With all the attention on Michael Vick and his dog fighting and dog killing activities, many of us, myself included, forgot momentarily that far worse than this goes on day after day, hour after hour, year after year, on farms and in slaughterhouses all over the country.

As a nation we tend to divide ourselves into distinct categories, and choose beliefs and traditions meant to define us culturally and ethically. I wrote before that animal fighting was a tradition in my family, and in fact my great grandfather won the seed money to open his hardware store from running cock fights. His children though distanced themselves from animal fighting, preferring the image that went along with owning and store and a house, to that of the opportunistic vagabond who blew in on the west wind to gamble, sleep in gutters, and fight animals. They only touched birds who were cooked and served on plates. They didn’t gather and place bets in dark alleys. Of course they saw nothing wrong with hunting or farming though, occupations that they saw as denoting a higher social class.

I am not proud of this family history, but I find it informative. This tangible connection from me through a generation still living, to more blood thirsty traditions. Traditions that are looked down on by most of society. It’s easy to cry out against practices done by the few, conducted underground, that smack of backwardness and open cruelty. But meanwhile we don’t often question where our food comes from. We deplore obvious blood lust, but tolerate covert cruelty done for our convenience.

As horrorific as I find dog fighting and cock fighting, I have to remember that the torture behind all those neatly packaged Styrofoam trays of flesh in the grocery store is equally terrible. That the suffering of animals kept alive to produce milk and eggs, only to be killed when their production drops, is much like the suffering of dogs bred and forced to fight, and killed when they lose. Intensive confinement, painful tail and ear docking (as well as debeaking and amputation of toes), electric shocks, open wounds, all of these are found in animal agriculture. Rape racks are not an invention of dog fighting rings, they are part of animal agriculture, designed to force reproduction on animals so traumatized and deprived that they would no longer reproduce on their own. Even on small family farms, reproduction is not the choice of the farmed animals, but is carefully planned and implemented to maximize profit for the farmers.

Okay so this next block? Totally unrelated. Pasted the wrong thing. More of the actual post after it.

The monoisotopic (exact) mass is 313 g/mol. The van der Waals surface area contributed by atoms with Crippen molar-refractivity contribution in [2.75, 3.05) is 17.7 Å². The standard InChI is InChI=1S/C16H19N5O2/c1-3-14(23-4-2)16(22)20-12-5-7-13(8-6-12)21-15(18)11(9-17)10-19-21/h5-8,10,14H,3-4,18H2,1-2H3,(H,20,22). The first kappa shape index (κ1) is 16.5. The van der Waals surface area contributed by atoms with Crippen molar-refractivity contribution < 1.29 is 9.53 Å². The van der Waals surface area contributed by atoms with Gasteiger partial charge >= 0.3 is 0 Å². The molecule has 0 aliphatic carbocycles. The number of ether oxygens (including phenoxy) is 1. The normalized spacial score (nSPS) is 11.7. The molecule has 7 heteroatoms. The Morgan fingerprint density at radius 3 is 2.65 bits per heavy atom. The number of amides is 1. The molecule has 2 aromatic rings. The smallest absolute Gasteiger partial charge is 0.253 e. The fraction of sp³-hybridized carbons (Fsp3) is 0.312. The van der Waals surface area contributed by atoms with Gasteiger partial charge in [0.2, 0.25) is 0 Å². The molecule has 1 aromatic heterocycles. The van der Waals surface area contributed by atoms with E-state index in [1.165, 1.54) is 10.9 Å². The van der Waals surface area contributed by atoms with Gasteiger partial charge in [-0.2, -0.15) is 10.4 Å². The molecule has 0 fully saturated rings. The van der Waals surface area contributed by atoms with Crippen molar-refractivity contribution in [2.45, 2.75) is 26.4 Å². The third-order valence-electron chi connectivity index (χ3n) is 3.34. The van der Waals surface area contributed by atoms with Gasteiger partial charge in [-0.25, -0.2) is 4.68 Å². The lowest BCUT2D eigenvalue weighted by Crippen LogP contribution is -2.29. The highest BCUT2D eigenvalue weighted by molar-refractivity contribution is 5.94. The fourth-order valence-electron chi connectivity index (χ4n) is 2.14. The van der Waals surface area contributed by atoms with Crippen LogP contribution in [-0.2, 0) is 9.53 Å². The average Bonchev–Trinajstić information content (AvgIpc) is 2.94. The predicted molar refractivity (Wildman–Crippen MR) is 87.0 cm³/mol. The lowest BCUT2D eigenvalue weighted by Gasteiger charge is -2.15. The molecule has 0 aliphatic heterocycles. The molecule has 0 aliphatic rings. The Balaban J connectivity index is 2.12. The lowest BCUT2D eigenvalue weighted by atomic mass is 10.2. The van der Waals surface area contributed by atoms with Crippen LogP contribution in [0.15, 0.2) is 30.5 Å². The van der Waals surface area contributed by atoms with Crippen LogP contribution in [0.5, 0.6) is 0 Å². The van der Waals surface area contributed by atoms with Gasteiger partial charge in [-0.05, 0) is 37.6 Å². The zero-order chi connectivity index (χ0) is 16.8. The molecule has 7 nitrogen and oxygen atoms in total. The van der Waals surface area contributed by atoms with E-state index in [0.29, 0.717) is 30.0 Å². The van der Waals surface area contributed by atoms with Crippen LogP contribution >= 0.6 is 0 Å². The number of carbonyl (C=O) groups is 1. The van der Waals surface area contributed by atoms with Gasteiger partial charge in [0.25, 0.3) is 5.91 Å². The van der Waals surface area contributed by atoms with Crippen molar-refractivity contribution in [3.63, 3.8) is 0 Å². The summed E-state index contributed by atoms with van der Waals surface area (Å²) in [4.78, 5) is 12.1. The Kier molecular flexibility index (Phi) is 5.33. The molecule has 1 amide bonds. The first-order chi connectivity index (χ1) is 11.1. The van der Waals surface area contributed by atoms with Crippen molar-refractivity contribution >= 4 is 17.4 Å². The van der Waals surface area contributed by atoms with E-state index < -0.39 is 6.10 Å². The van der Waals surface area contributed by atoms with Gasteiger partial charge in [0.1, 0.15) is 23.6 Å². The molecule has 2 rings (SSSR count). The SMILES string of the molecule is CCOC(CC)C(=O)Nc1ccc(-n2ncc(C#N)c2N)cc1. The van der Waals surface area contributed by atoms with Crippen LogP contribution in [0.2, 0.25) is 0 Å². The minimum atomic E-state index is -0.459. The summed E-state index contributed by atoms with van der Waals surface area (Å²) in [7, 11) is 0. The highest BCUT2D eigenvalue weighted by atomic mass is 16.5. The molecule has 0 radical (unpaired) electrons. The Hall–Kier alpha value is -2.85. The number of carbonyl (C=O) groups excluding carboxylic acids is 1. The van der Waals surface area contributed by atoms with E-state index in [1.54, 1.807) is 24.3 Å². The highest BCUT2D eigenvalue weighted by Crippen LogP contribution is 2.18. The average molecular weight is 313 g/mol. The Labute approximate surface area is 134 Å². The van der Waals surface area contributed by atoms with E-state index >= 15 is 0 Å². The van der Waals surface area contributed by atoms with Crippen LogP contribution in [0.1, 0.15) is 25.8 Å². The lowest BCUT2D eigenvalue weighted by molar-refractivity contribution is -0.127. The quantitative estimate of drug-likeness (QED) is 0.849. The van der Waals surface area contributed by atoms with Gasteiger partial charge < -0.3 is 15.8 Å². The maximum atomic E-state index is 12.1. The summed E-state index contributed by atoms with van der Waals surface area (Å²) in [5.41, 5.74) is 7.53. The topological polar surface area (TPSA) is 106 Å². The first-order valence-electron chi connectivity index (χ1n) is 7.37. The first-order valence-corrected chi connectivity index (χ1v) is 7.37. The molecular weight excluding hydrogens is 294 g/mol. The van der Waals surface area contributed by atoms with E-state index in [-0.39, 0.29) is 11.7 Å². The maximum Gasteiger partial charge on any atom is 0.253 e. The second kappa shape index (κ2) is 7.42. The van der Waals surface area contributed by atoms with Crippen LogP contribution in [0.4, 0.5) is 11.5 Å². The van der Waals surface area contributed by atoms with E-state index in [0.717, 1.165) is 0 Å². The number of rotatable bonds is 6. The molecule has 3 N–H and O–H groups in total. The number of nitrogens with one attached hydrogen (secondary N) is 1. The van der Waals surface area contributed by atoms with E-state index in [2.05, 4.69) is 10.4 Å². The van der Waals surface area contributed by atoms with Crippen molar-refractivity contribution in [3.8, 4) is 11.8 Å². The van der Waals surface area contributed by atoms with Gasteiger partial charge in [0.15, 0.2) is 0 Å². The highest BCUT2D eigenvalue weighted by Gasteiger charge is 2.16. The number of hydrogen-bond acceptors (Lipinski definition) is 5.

We don’t want to legislate dog fighting to make it more humane or less lethal. Instead we want it stopped entirely. Maybe we should start thinking about other animals, equally innocent but totally unprotected, in the same terms.

July 20, 2007

Second Attempt at Eight True Things

Posted in meme, real life at 4:57 pm by nevavegan

I was tagged before by Pattrice, but I started feeling like I was revealing way too much information so I buried my response. Now I’ve been tagged again by Animal Rights Malta (how cool is that? Tagged twice). So I will try again.

I’m not going to post the rules or tag anyone else to complete this one. If you think it’s cool, by all means, consider yourself tagged. The goal is to write Eight True Things about yourself.

The stupid thing about this exercise is that I’m really not all that interesting, so I keep trying to write stuff and then thinking “gee, this is boring.” So then I delete it and sit around trying to think of something less dull.

1. I used to make and sell nativity sets. I stopped because I got so, so tired of making the same kind of thing over and over, even though I tried to make each set unique with tiny little details. Mainly the ones that sold best were the really small ones with just Joseph, Mary, the baby Jesus and no animals. I liked making animals… Plus it’s hard to keep up with nativity-making when you’re working full time. I only started making nativity sets because I was making small animals and human figures and people kept asking for nativity sets.